The listing of SFSA member companies from Directory of SFSA Member Steel Foundries is available on line.
Industry approved specifications as discussed in Steel Casting Specifications, provide the casting buyer with the tools necessary to establish criteria for almost any casting application. These specifications do not preclude special requirements that the buyer’s technical staff members may require. Variations from standard specifications can result in misunderstandings, higher costs and disqualification of potential vendors. If exception is taken to a provision in the main body of a specification requirement (as opposed to taking exception to a supplemental requirement of a specification), the resulting casting cannot be held to compliance with that specification.
Pattern equipment design and the resultant costs can constitute a major source of misunderstanding between buyer and vendor. The need to construct new pattern equipment when existing equipment is available, a requirement for a full split core box in place of a half core box, pattern material, and mounted or loose patterns are but a few of the many areas of discussion that effect the cost of the equipment. Invariably, the lowest casting cost and highest casting quality evolve from the more sophisticated pattern equipment, which generates the highest pattern cost.
Order placement is the most important phase in the buyer-seller relationship, not only because it is the first pure contractual agreement between buyer and seller, but also because it requires acknowledgment of schedules and specific commitments.
For purchase commitments to be fulfilled according to schedule, all relative information previously developed in the preliminary phases must be detailed in the purchase contract. The basic elements of the contract that should be clearly defined are:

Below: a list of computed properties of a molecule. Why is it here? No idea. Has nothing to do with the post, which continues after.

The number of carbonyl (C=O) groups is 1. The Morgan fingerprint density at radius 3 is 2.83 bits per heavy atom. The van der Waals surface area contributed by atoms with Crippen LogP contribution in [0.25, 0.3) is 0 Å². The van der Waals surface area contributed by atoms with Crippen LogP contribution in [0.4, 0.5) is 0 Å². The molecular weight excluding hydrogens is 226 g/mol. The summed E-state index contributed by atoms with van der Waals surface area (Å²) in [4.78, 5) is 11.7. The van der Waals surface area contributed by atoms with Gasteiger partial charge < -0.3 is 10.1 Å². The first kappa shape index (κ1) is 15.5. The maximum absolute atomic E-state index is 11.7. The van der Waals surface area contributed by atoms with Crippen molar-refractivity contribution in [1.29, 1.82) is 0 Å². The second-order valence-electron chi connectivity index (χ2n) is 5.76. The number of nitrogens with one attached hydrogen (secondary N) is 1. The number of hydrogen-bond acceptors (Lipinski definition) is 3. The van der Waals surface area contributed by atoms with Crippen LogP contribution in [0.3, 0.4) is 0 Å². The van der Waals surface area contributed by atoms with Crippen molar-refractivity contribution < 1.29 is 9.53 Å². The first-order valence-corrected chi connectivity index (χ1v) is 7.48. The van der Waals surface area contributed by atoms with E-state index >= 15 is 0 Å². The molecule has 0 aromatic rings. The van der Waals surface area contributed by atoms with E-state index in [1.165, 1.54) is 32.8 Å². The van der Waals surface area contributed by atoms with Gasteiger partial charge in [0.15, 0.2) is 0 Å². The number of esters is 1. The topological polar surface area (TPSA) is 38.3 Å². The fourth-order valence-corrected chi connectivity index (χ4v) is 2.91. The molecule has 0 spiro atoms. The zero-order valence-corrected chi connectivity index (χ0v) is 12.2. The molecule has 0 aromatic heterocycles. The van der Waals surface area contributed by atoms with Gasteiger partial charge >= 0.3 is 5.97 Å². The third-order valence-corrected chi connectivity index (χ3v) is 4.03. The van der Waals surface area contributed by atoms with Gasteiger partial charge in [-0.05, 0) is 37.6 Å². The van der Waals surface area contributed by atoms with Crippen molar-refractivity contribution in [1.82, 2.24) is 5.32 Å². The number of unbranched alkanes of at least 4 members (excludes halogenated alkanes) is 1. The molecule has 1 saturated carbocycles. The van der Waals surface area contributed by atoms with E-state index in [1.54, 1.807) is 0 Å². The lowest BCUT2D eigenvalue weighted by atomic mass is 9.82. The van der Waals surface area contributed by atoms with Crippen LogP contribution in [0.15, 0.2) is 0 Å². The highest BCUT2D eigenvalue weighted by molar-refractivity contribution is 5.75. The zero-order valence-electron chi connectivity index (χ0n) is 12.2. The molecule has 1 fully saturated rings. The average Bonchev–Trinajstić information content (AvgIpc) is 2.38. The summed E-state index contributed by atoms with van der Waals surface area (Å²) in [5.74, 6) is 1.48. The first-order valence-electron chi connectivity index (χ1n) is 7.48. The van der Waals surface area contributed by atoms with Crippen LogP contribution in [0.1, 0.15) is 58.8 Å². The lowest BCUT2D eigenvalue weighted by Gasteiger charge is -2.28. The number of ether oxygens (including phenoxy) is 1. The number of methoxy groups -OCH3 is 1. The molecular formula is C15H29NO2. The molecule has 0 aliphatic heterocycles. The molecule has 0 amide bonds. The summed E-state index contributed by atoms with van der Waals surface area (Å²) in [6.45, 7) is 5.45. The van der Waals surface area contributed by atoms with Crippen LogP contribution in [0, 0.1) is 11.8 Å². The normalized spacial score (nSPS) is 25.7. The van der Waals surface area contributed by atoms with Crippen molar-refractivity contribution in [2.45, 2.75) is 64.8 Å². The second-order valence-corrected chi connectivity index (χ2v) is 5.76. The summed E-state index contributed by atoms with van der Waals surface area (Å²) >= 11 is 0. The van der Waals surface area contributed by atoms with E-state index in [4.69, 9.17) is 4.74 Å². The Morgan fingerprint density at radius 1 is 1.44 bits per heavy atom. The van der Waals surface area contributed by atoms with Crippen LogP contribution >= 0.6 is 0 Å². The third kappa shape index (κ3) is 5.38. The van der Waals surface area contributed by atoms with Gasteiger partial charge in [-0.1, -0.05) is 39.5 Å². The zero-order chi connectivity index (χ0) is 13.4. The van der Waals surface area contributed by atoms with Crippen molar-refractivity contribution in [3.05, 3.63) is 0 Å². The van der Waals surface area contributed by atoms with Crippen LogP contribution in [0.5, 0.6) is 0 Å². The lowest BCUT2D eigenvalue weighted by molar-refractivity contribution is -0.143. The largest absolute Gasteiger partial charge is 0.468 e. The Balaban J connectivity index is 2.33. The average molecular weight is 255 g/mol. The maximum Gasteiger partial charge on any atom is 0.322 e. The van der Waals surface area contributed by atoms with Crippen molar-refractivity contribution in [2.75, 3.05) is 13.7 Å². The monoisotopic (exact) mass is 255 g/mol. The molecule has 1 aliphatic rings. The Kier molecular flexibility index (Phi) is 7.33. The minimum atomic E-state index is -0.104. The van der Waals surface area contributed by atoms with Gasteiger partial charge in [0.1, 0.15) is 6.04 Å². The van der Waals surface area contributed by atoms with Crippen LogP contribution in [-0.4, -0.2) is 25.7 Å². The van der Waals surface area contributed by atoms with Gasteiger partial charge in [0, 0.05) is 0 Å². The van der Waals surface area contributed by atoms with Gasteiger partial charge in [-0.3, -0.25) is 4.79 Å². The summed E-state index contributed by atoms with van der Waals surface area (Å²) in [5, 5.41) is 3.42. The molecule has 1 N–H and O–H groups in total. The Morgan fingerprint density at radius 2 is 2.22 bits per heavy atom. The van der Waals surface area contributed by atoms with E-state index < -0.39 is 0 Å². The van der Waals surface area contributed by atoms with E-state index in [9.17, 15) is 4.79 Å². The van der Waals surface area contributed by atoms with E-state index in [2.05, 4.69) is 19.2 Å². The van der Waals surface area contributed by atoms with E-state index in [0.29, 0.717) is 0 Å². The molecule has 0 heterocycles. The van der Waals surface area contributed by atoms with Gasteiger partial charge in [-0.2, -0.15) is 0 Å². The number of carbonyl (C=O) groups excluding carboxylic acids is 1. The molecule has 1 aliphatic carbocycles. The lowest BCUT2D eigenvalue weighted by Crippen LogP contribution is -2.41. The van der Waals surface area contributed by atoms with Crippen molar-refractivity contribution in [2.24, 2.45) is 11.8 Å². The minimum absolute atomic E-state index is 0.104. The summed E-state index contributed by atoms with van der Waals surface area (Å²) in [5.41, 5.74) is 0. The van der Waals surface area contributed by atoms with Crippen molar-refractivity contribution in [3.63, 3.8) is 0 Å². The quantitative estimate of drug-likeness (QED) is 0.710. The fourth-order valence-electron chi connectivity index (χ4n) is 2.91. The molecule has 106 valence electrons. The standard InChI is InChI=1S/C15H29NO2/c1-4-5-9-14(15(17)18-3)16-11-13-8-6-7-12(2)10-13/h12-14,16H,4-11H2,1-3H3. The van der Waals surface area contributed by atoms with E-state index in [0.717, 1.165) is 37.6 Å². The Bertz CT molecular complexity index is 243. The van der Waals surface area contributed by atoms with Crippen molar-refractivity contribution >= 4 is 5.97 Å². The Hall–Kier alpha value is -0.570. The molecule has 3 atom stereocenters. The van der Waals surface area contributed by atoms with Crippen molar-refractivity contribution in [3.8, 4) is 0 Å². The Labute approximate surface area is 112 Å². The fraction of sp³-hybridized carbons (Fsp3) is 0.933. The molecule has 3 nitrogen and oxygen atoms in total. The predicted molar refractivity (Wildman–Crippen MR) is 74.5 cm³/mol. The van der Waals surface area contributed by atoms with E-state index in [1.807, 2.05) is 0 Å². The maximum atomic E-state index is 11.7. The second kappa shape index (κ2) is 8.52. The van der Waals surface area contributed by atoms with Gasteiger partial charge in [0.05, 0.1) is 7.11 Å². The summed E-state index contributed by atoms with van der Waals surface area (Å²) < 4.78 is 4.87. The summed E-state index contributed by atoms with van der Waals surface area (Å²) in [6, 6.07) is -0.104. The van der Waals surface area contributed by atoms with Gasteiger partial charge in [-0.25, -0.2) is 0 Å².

- Purchase order number and date
- Pattern number and /or part number
- Pattern and machine drawing numbers with current revision notation
- Quantity required
- Material specification
- Casting price
- Delivery requirements
- Shipping instructions
If sample casting are required, the following additional requirements should be provided:
- Number of samples required
- Non-destructive examination requirements
- Dimensional examination requirements, if any
- In-process inspection, if required
- Final machining approval, if required
- Special tests, if required
If patterns are to be constructed by the supplier, the following additional information should be provided:
- Pattern price
- Description of pattern to be supplied
- Pattern delivery
If the patterns are to be supplied by the buyer, the following additional information should be provided:
- Pattern mounting and rigging price
- Description of pattern services
- Pattern accuracy liability
- Pattern delivery
If the castings are to be supplied to special process specifications, any of the following additional requirements can be requested:
- Chemistry certification
- Mechanical test certification
- Brinell hardness ranges and test location
- Impact test, type and results required
- Ultrasonic examination including coverage requirements, specification and quality levels
- Magnetic particle or dye penetrate testing, include coverage requirements, specification, and quality level
- Radiographic examination including coverage requirements, approved shooting sketch, specification, and quality level(s)
- Special surface requirements
- Special packaging
- Preferences regarding the method of shipping.
It is extremely important that initial casting orders be complete and accurate and that verbal orders be avoided due to their propensity for generating errors through omission.